5 Poems, 5 Drinks, 5 Bars (A Tipsy National Poetry Month Celebration)

By: 
A.J. Rathbun
best cocktails for national poetry month seattle magazine
Reading Ed Skoog at Belltown's Rob Roy

While I’m a big believer in being poetic and reading poems all year long (usually with a drink in one hand), April is National Poetry Month, so now more than ever you should be delving into poems. I know it’s hard for some people to get started--which poem should I choose today?--so I have a couple of suggestions. Also, since poems traditionally pair well with a good cocktail, and since reading poems in bars is one of my favorite things, I’m matching up my poem suggestions with specific bars and specific drinks in those bars. Bonus: I’ve chosen bars that I think are especially poetic in the first place.

Poem: "After the Point of No Return"
Poet: David Wagoner
Drink: The Point of No Return
Bar: Liberty

David Wagoner is one of Seattle finest’s poets for many years running. His 2013 book, After the Point of No Return, containing the poem of the same name, is a fantastic pick up, vivid with an intense feeling of place. As Liberty is a fine place of its own, and has been a top Seattle cocktail bar for many years running, drinking a Point of No Return (which is vivid with gin, Chartreuse, absinthe, lime, rosemary and fire) while reading the poem, or directly after, is a fine match.

Poem: "South Italy, Remote and Stone"
Poet: Richard Hugo
Drink: Italiano
Bar: Artusi

Of course when catching up on your poetry reading this April you should spend time with Richard Hugo, renowned Washington-raised poet and inspiration for the local writing center, the Richard Hugo House. While “South Italy, Remote and Stone” isn’t one of his best known poems, it’s great, naturally, and ideal for reading after a hard day of work. Balance it out with a serious, but seriously refreshing, drink at Italy-in-Seattle bar Artusi: the Italiano, a revitalizing beverage featuring stalwart Italians Campari, Cynar and Fernet Branca along with soda water.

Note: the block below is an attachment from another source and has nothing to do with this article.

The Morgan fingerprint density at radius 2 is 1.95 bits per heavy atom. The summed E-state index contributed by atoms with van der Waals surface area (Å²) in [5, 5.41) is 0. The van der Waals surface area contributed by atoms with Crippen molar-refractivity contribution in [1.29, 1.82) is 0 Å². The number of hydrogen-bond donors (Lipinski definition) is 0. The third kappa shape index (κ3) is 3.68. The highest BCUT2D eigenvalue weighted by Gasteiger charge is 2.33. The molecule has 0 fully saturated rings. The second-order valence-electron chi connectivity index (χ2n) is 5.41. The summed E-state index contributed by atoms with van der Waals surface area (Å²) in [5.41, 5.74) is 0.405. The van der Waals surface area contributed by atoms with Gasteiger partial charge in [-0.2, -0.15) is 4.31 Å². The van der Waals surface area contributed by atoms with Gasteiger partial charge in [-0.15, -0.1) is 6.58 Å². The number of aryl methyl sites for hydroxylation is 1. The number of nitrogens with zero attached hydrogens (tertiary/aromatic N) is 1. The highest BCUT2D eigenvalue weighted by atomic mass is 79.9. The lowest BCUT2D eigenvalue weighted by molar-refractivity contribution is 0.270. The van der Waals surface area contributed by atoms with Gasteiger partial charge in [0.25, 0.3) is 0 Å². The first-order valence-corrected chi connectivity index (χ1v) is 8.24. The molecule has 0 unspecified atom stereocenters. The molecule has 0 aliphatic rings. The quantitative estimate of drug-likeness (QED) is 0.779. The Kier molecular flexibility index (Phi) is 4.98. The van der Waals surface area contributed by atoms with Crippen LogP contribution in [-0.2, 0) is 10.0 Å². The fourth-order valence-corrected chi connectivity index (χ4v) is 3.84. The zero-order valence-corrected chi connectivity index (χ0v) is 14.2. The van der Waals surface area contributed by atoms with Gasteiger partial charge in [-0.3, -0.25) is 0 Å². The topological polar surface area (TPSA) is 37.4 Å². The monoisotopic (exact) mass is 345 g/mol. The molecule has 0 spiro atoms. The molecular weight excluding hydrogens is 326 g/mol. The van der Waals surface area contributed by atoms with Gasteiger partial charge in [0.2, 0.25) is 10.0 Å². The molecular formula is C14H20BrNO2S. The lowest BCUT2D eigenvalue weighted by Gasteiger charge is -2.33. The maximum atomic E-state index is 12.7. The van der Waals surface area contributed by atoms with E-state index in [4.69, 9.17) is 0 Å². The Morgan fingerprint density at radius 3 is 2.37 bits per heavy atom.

Poem: "Flight"
Poet: Linda Bierds
Drink: Local Liquor Flight
Bar: Clever Bottle

Amazing poet Linda Bierds went to and then taught at the University of Washington for many years and lives on Bainbridge Island, making her a local poetic treasure. This means reading one of her lyrical and beautifully scientific poems while sipping on a Local Liquor Flight that includes Oola gin, Mischief whiskey, and Batch 206 vodka (all local distillers) is a good match. What makes it perfect is the cool, cozy and breathy atmosphere of the Clever Bottle.

Poem: "The Kansas River, Also Called the Kaw"
Poet: Ed Skoog
Drink: Leaf & Silo
Bar: Rob Roy

This may appear the farthest reach between poem and drink. But local-whiz-kid poet Ed Skoog has many siloes in his background, being from Kansas, and a fair amount of leaves, and this poem of Topeka from his book Mr. Skylight – like most of Skoog’s poems – rolls off your tongue with layers of flavor that inspire a second, third, and fourth reading, which is an apt description of the Leaf & Silo at the Rob Roy, one of my current favorite drinks. After I had this lovely bourbon, Cocchi Americano, Branca Menta, caraway tincture, and spearmint extract combo for the first time, I instantly wanted another.

Poem: "The Convergence of the Twain"
Poet: Thomas Hardy
Drink: RMS Titanic
Bar: Essex

For the last poetic suggestion, step away from Washington state and the last hundred years with this poem by Thomas Hardy, written for a charity event that  raised funds after the Titanic tragedy. It’s more classical but still wonderfully readable, and goes down as smoothly as Essex's drink, the RMS Titanic, with its combination of bourbon-barreled Big Gin, saffron falernum, grapefruit bitters and seawater. Drinking it while reading and sitting beneath the wonderful whale-print wallpaper at Essex is also swell.

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